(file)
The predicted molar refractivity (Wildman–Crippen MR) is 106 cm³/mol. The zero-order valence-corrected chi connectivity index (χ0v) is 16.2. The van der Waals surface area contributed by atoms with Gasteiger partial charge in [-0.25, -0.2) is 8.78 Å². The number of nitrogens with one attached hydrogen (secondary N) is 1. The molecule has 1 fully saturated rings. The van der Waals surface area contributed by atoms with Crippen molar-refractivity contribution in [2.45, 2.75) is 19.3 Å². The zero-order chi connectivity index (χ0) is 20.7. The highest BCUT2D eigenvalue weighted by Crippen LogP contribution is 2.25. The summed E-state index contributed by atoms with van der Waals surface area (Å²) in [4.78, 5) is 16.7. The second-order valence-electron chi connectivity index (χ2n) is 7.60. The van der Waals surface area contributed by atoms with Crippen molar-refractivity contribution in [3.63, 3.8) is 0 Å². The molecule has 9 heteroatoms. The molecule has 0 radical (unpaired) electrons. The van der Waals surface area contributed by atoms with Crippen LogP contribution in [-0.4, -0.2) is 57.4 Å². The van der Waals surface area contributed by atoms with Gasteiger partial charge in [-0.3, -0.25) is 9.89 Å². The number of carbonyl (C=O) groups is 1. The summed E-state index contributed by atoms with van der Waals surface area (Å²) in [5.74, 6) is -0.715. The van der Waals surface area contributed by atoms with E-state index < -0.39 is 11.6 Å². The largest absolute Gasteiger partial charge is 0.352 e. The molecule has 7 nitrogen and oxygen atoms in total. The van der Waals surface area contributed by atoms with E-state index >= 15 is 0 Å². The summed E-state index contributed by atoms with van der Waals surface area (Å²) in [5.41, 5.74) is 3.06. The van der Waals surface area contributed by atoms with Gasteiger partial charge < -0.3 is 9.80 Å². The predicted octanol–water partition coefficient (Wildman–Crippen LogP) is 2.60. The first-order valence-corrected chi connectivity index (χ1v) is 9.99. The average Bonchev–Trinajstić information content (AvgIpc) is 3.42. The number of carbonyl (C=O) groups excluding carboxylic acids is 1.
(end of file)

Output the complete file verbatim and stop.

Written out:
The predicted molar refractivity (Wildman–Crippen MR) is 106 cm³/mol. The zero-order valence-corrected chi connectivity index (χ0v) is 16.2. The van der Waals surface area contributed by atoms with Gasteiger partial charge in [-0.25, -0.2) is 8.78 Å². The number of nitrogens with one attached hydrogen (secondary N) is 1. The molecule has 1 fully saturated rings. The van der Waals surface area contributed by atoms with Crippen molar-refractivity contribution in [2.45, 2.75) is 19.3 Å². The zero-order chi connectivity index (χ0) is 20.7. The highest BCUT2D eigenvalue weighted by Crippen LogP contribution is 2.25. The summed E-state index contributed by atoms with van der Waals surface area (Å²) in [4.78, 5) is 16.7. The second-order valence-electron chi connectivity index (χ2n) is 7.60. The van der Waals surface area contributed by atoms with Crippen molar-refractivity contribution in [3.63, 3.8) is 0 Å². The molecule has 9 heteroatoms. The molecule has 0 radical (unpaired) electrons. The van der Waals surface area contributed by atoms with Crippen LogP contribution in [-0.4, -0.2) is 57.4 Å². The van der Waals surface area contributed by atoms with Gasteiger partial charge in [-0.3, -0.25) is 9.89 Å². The number of carbonyl (C=O) groups is 1. The summed E-state index contributed by atoms with van der Waals surface area (Å²) in [5.74, 6) is -0.715. The van der Waals surface area contributed by atoms with E-state index < -0.39 is 11.6 Å². The largest absolute Gasteiger partial charge is 0.352 e. The molecule has 7 nitrogen and oxygen atoms in total. The van der Waals surface area contributed by atoms with E-state index >= 15 is 0 Å². The summed E-state index contributed by atoms with van der Waals surface area (Å²) in [5.41, 5.74) is 3.06. The van der Waals surface area contributed by atoms with Gasteiger partial charge < -0.3 is 9.80 Å². The predicted octanol–water partition coefficient (Wildman–Crippen LogP) is 2.60. The first-order valence-corrected chi connectivity index (χ1v) is 9.99. The average Bonchev–Trinajstić information content (AvgIpc) is 3.42. The number of carbonyl (C=O) groups excluding carboxylic acids is 1.